Rick Jelliffe ricko at
Wed Dec 9 01:35:15 GMT 1998

 From: Joel Bender <joel at

>There are really two problems: (1) what pattern of character strings are
>acceptable for content (attribute value or element content) and (2) how
>should those patterns be mapped to atomic types?
>...Both the 'type' of value and the 'encoding' of the value must be

Which assumes that there are "atomic types" independent of domains.
When we look at database or things liks XIF we can see that the types
are, in fact, storage types (how many bits does the binary representation
fit into) rather than data types.

So we have:
* semantic 'type' (e.g. an RDF assertion connecting an element to
*  element 'type'  name (or attribute name)  (e.g. <cows>);
* architectural element 'type' name (or architectural attribute)
    (e.g., to point out a correspondence to an element type  in some
    better-known DTD, e.g, <cows html="p">);
* generic data 'type' (e.g. a number);
* specific data 'type' (e.g. a cardinal);
* storage 'type' (i.e. a storage constraint, e.g. fit into 32 bits);
* lexical 'type' (e.g. "-", [0-9]+, ( ".", [0-9]+)? ) or
* entity 'type' (e.g. a GIF file)

All these things are what people expect for typing, from different
It would be nice if each was solved; I cannot see why we should expect
any single "schema" language to solve all or most of them simultaneously
however. The fact that there is so much blythe talk about schemas and such
little apparant awareness that in fact a multitude of different things are
being coralled together does not fill me full of confidence.

There have been some attempts to disconnect atomic data typing from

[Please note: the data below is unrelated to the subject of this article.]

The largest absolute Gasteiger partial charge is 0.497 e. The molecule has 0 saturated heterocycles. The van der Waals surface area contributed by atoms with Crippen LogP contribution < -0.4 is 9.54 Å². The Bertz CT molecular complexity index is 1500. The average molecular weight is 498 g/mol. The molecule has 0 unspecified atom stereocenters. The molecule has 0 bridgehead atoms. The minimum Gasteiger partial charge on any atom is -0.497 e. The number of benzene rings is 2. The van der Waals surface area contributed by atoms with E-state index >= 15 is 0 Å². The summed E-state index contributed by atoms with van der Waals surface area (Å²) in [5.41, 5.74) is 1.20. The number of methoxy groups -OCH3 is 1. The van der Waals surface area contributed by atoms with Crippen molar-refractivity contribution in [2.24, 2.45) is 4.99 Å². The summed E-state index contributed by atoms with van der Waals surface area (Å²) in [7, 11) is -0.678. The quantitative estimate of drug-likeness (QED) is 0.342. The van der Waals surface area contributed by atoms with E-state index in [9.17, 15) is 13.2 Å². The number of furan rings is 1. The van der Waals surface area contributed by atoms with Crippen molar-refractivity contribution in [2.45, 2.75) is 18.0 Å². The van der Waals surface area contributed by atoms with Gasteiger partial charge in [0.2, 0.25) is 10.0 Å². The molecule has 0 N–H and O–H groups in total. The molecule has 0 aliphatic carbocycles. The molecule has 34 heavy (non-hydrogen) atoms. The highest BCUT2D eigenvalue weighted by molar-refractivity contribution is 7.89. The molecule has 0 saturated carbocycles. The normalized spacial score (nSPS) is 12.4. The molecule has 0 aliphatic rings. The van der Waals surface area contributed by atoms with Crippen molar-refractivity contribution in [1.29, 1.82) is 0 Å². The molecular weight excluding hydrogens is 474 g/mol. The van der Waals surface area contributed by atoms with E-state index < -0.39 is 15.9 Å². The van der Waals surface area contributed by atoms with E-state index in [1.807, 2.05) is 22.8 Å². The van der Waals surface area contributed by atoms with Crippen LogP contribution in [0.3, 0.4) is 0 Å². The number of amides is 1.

storage typing:
* LISP bignums (a number can be any length of storage bits, the system
as much as you need);
* SGML (you mark up what is most convenient and relevent for the
and then make the system designer figure out how to represent your types
the system they have);
* perhaps languages like early BASIC and prolog too.

XML has been explicitly designed with a different process model than
for "resolved" document delivery over the WWW. So the next question should
for atomic types, is there anything in the nature of the WWW which
particular types: I would say that we get
    * URLs;
    * the types used in MIME headers (dates, languages, MIME type, etc);
    * Base64  (& perhaps uuencode);
    * text.

So as a first step for defining types, I suggest that these are the only
types which are universal to XML documents. Everything else (including
numbers, let alone shorts!) is document-type-domain-dependent.

I hope the W3C schema effort splits off Tim Bray's old suggestion for
data types into a workign draft that can get some action fast. You can see
the same process at work as happened in SGML: the fact that everyone's
data-typing and storage-typing needs were (to everyone's surprise) so
different meant that no data types were ever needed to be standardized.

Rick Jelliffe

P.S. My book "The XML & SGML Cookbook" has several chapters
on notation-related issues
    for entities--Chapter 14: Data Content Notations
    for storage--Chapter 15: Formal System Identifiers
    for element--Chapter 16: Embedded Notations
ISBN 0-13-614223-0

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